The arrival of timber firm SOFHONY with a bag of promises to the forest communities of Djoameodjoh and Biba II in the Lomie subdivision in the Upper Nyong Division in eastern Cameroon a few years ago, brought much hope to Mr Ndovan Pial Felix and his family.
Life had always been a long struggle for the residents of Biba II Village on the periphery of the Dja reserve that hosts more than 1,500 known plant species.
The logging company promised improved livelihood for the poverty-mired communities and according to Mr Felix, it was like turning darkness into daylight.
“We were promised roads, schools, hospitals… and the hope that things will be better made us expectant and happy,” Mr Felix said.
But, his dream and those of the entire village did not last for long because SOFHONY failed to live up to its promise. The communities were today disillusioned and even poorer than they were before.
Like in Biba II, the residents of Cameroon’s dense equatorial forest that straddles the east, south and the centre have all bemoaned the fact that the timber companies have not kept their promises.
Traditional authorities blame the government for continuously failing to include the local authorities in their negotiations with investors.
“Local authorities and forest communities usually have little or no knowledge of what they are due at the beginning of such negotiations,” said Mr Paul Gbalene, a traditional ruler of Djoameodjoh, a mixed forest-dependent community of the Baka pygmies and Bantus.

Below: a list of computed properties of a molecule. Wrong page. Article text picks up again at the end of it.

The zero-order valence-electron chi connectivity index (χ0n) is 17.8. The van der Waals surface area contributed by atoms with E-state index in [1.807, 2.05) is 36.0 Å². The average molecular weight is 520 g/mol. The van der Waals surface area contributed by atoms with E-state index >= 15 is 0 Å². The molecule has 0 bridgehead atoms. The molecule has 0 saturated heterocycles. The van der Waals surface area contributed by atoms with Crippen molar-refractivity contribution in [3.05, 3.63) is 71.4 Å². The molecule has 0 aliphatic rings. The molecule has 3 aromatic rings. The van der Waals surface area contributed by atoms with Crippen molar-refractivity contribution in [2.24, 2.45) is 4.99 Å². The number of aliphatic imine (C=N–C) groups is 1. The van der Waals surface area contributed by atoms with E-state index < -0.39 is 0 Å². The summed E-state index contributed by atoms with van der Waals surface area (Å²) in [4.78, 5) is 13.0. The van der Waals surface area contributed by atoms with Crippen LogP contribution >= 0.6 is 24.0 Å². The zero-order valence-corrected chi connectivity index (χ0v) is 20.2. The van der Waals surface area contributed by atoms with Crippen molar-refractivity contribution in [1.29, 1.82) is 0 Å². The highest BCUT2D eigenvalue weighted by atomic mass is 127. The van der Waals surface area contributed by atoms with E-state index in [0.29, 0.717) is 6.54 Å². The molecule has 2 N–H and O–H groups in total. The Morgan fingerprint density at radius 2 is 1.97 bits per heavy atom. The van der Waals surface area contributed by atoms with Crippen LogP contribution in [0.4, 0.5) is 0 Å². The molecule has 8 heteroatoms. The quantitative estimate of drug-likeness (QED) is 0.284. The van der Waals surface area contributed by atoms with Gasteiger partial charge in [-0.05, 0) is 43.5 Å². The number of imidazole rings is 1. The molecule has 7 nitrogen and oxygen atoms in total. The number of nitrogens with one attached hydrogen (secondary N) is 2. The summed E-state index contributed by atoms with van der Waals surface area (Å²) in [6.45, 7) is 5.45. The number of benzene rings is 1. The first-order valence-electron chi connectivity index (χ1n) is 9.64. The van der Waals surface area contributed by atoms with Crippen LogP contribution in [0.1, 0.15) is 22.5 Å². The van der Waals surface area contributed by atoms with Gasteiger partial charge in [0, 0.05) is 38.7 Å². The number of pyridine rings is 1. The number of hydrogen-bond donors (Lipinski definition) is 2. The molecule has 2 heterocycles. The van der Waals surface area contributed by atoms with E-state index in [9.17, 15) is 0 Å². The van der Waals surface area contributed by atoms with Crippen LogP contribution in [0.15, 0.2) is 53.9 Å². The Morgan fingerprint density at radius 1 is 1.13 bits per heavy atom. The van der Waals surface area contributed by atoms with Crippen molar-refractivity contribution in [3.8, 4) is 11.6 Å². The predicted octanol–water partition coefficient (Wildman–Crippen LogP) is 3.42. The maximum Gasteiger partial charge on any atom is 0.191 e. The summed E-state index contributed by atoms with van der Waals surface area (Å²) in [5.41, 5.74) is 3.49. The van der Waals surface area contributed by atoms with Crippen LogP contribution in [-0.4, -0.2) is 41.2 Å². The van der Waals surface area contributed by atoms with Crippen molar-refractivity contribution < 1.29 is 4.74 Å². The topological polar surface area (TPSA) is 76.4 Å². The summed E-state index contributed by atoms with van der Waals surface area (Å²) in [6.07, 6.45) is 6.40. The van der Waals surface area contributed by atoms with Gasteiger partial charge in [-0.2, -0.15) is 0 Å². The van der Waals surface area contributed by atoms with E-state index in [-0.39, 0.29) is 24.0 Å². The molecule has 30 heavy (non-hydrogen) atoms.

They were thus calling for proper and transparent procedures that involve the locals from the beginning of every negotiation.
“Communities need to be properly sensitised on sustainable management of the forest and natural resources on which they depend for their livelihood,” said Mr Robinson Tanyi, a traditional ruler and president of the Federation of Community Forests in Cameroon (FEDEFCOM).
There was a proliferation of complaints of massive exploitation and non-respect of the rights of local forest communities in the Central African nation that is home to the second largest forest belt in the Congo Basin, with 22 million hectares of cover, experts say.
Reached a deal
In Lomie in the the east’s Upper Nyong Division where SOFOHNY was present, the conflict with the local community was evident.
After securing two “sales of standing volume” exploitation permits known in French as Ventes de Coupe in April 2013, the Chinese firm reached a deal with the local Djoameodjoh and Biba II communities to pay back $2.5 (FCFA 1,500) per cubic meter of wood exploited from their forest, community leader Mr Gbalene explained.
A truck transports timber from the forest in East Cameroon. Forest communities in the country have decried non-respect of promises by the logging companies. NDI EUGENE NDI | NATION MEDIA GROUP
He said the company was supposed to open and maintain the enclaved local community’s road, “but you have seen for yourself what we have, is that a road?” he posed, saying the company was Chinese-owned, though its name was Cameroonian.
While the Djoameodjoh community was expecting $26,000 (FCFA16 million) for wood already harvested from their forest, SOFOHNY instead gave out 800 sheets of zinc valued at $6,500 (FCFA 4 million).
According to Mr Gbalene, the roofing sheets were not even given directly to the community as their agreement prescribes. It was instead remitted through the council, but finally ended in the local Lomie public treasury.
The picture was the same in Djoum in the Dja and Lobo Division in the south,
The indigenous Avebe community was angry with SIBOIS for non-respect of terms of a verbal agreement both parties reached in January 2016.
SIBOIS obtained a government permit and reached an agreement with the community to be paying FCFA 1000 ($2) per cubic meter of wood exploited from their forest, the traditional ruler and head of Avebe community, Mr Mbondjo Remy, explained.